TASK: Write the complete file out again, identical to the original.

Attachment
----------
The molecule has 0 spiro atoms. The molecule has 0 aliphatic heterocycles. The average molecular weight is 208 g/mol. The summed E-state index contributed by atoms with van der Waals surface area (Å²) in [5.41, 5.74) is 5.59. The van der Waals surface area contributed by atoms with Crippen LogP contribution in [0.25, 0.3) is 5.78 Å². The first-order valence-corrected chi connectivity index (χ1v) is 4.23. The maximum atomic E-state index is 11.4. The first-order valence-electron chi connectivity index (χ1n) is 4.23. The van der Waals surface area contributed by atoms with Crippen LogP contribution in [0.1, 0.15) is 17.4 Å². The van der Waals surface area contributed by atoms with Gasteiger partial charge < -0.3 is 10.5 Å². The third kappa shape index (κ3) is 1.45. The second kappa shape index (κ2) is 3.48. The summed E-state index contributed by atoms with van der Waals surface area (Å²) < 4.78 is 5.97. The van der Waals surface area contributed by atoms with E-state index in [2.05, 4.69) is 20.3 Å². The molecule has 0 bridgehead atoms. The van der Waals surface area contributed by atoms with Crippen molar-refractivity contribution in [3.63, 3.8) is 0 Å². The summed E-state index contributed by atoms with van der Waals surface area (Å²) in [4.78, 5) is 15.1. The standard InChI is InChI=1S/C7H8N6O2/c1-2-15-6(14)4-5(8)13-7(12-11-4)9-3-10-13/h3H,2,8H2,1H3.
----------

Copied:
The molecule has 0 spiro atoms. The molecule has 0 aliphatic heterocycles. The average molecular weight is 208 g/mol. The summed E-state index contributed by atoms with van der Waals surface area (Å²) in [5.41, 5.74) is 5.59. The van der Waals surface area contributed by atoms with Crippen LogP contribution in [0.25, 0.3) is 5.78 Å². The first-order valence-corrected chi connectivity index (χ1v) is 4.23. The maximum atomic E-state index is 11.4. The first-order valence-electron chi connectivity index (χ1n) is 4.23. The van der Waals surface area contributed by atoms with Crippen LogP contribution in [0.1, 0.15) is 17.4 Å². The van der Waals surface area contributed by atoms with Gasteiger partial charge < -0.3 is 10.5 Å². The third kappa shape index (κ3) is 1.45. The second kappa shape index (κ2) is 3.48. The summed E-state index contributed by atoms with van der Waals surface area (Å²) < 4.78 is 5.97. The van der Waals surface area contributed by atoms with E-state index in [2.05, 4.69) is 20.3 Å². The molecule has 0 bridgehead atoms. The van der Waals surface area contributed by atoms with Crippen molar-refractivity contribution in [3.63, 3.8) is 0 Å². The summed E-state index contributed by atoms with van der Waals surface area (Å²) in [4.78, 5) is 15.1. The standard InChI is InChI=1S/C7H8N6O2/c1-2-15-6(14)4-5(8)13-7(12-11-4)9-3-10-13/h3H,2,8H2,1H3.